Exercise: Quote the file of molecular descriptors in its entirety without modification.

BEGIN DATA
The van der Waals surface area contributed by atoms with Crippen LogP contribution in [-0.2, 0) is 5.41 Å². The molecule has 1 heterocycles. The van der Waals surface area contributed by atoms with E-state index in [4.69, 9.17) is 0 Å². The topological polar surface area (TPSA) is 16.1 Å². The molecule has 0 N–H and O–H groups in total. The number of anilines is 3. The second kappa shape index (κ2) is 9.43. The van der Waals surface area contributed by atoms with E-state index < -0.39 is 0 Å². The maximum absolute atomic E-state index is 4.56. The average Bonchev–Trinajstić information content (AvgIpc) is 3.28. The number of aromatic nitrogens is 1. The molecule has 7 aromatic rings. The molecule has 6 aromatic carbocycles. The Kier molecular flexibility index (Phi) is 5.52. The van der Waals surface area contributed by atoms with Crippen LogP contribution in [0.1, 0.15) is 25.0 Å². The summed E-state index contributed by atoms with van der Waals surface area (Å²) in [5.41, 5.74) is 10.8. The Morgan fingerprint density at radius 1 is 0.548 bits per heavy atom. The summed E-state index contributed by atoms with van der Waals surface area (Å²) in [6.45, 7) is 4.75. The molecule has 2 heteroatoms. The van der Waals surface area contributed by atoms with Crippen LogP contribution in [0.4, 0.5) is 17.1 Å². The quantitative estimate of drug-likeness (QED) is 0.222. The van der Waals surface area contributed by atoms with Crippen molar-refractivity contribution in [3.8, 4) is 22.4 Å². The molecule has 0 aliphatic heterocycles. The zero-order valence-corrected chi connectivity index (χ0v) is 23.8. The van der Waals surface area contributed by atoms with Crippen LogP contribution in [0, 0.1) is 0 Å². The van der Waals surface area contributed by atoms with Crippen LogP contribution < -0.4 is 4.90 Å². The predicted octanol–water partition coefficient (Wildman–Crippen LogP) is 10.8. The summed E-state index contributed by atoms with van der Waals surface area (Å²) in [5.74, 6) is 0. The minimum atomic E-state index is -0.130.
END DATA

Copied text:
The van der Waals surface area contributed by atoms with Crippen LogP contribution in [-0.2, 0) is 5.41 Å². The molecule has 1 heterocycles. The van der Waals surface area contributed by atoms with E-state index in [4.69, 9.17) is 0 Å². The topological polar surface area (TPSA) is 16.1 Å². The molecule has 0 N–H and O–H groups in total. The number of anilines is 3. The second kappa shape index (κ2) is 9.43. The van der Waals surface area contributed by atoms with E-state index < -0.39 is 0 Å². The maximum absolute atomic E-state index is 4.56. The average Bonchev–Trinajstić information content (AvgIpc) is 3.28. The number of aromatic nitrogens is 1. The molecule has 7 aromatic rings. The molecule has 6 aromatic carbocycles. The Kier molecular flexibility index (Phi) is 5.52. The van der Waals surface area contributed by atoms with Crippen LogP contribution in [0.1, 0.15) is 25.0 Å². The summed E-state index contributed by atoms with van der Waals surface area (Å²) in [5.41, 5.74) is 10.8. The Morgan fingerprint density at radius 1 is 0.548 bits per heavy atom. The summed E-state index contributed by atoms with van der Waals surface area (Å²) in [6.45, 7) is 4.75. The molecule has 2 heteroatoms. The van der Waals surface area contributed by atoms with Crippen LogP contribution in [0.4, 0.5) is 17.1 Å². The quantitative estimate of drug-likeness (QED) is 0.222. The van der Waals surface area contributed by atoms with Crippen molar-refractivity contribution in [3.8, 4) is 22.4 Å². The molecule has 0 aliphatic heterocycles. The zero-order valence-corrected chi connectivity index (χ0v) is 23.8. The van der Waals surface area contributed by atoms with Crippen LogP contribution in [0, 0.1) is 0 Å². The van der Waals surface area contributed by atoms with Crippen LogP contribution < -0.4 is 4.90 Å². The predicted octanol–water partition coefficient (Wildman–Crippen LogP) is 10.8. The summed E-state index contributed by atoms with van der Waals surface area (Å²) in [5.74, 6) is 0. The minimum atomic E-state index is -0.130.